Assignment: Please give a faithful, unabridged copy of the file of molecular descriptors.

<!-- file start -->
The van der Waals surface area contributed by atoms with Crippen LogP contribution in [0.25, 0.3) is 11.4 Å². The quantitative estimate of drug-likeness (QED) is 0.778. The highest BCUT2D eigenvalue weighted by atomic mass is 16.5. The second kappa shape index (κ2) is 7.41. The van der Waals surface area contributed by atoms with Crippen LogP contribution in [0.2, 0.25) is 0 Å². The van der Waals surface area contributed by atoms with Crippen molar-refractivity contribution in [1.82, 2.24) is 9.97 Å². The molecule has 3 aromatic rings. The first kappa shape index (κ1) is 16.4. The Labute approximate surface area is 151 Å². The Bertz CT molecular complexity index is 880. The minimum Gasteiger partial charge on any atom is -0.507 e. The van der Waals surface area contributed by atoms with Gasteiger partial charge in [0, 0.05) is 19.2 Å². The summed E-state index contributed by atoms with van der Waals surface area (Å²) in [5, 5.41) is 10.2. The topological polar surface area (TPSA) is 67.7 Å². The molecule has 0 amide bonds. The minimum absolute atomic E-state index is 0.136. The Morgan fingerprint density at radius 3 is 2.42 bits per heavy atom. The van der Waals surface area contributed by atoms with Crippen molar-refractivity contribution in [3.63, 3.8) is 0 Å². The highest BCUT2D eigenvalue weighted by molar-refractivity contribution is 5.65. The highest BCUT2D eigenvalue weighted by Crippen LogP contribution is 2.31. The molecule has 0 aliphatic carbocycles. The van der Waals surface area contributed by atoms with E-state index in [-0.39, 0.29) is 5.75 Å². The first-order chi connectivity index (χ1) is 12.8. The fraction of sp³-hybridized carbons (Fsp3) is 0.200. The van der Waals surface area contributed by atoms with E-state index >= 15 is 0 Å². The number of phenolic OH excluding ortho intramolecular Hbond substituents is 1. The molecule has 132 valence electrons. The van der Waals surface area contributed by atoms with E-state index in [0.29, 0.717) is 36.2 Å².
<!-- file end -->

The van der Waals surface area contributed by atoms with Crippen LogP contribution in [0.25, 0.3) is 11.4 Å². The quantitative estimate of drug-likeness (QED) is 0.778. The highest BCUT2D eigenvalue weighted by atomic mass is 16.5. The second kappa shape index (κ2) is 7.41. The van der Waals surface area contributed by atoms with Crippen LogP contribution in [0.2, 0.25) is 0 Å². The van der Waals surface area contributed by atoms with Crippen molar-refractivity contribution in [1.82, 2.24) is 9.97 Å². The molecule has 3 aromatic rings. The first kappa shape index (κ1) is 16.4. The Labute approximate surface area is 151 Å². The Bertz CT molecular complexity index is 880. The minimum Gasteiger partial charge on any atom is -0.507 e. The van der Waals surface area contributed by atoms with Gasteiger partial charge in [0, 0.05) is 19.2 Å². The summed E-state index contributed by atoms with van der Waals surface area (Å²) in [5, 5.41) is 10.2. The topological polar surface area (TPSA) is 67.7 Å². The molecule has 0 amide bonds. The minimum absolute atomic E-state index is 0.136. The Morgan fingerprint density at radius 3 is 2.42 bits per heavy atom. The van der Waals surface area contributed by atoms with Crippen molar-refractivity contribution in [3.63, 3.8) is 0 Å². The highest BCUT2D eigenvalue weighted by molar-refractivity contribution is 5.65. The highest BCUT2D eigenvalue weighted by Crippen LogP contribution is 2.31. The molecule has 0 aliphatic carbocycles. The van der Waals surface area contributed by atoms with E-state index in [-0.39, 0.29) is 5.75 Å². The first-order chi connectivity index (χ1) is 12.8. The fraction of sp³-hybridized carbons (Fsp3) is 0.200. The van der Waals surface area contributed by atoms with E-state index >= 15 is 0 Å². The number of phenolic OH excluding ortho intramolecular Hbond substituents is 1. The molecule has 132 valence electrons. The van der Waals surface area contributed by atoms with E-state index in [0.29, 0.717) is 36.2 Å².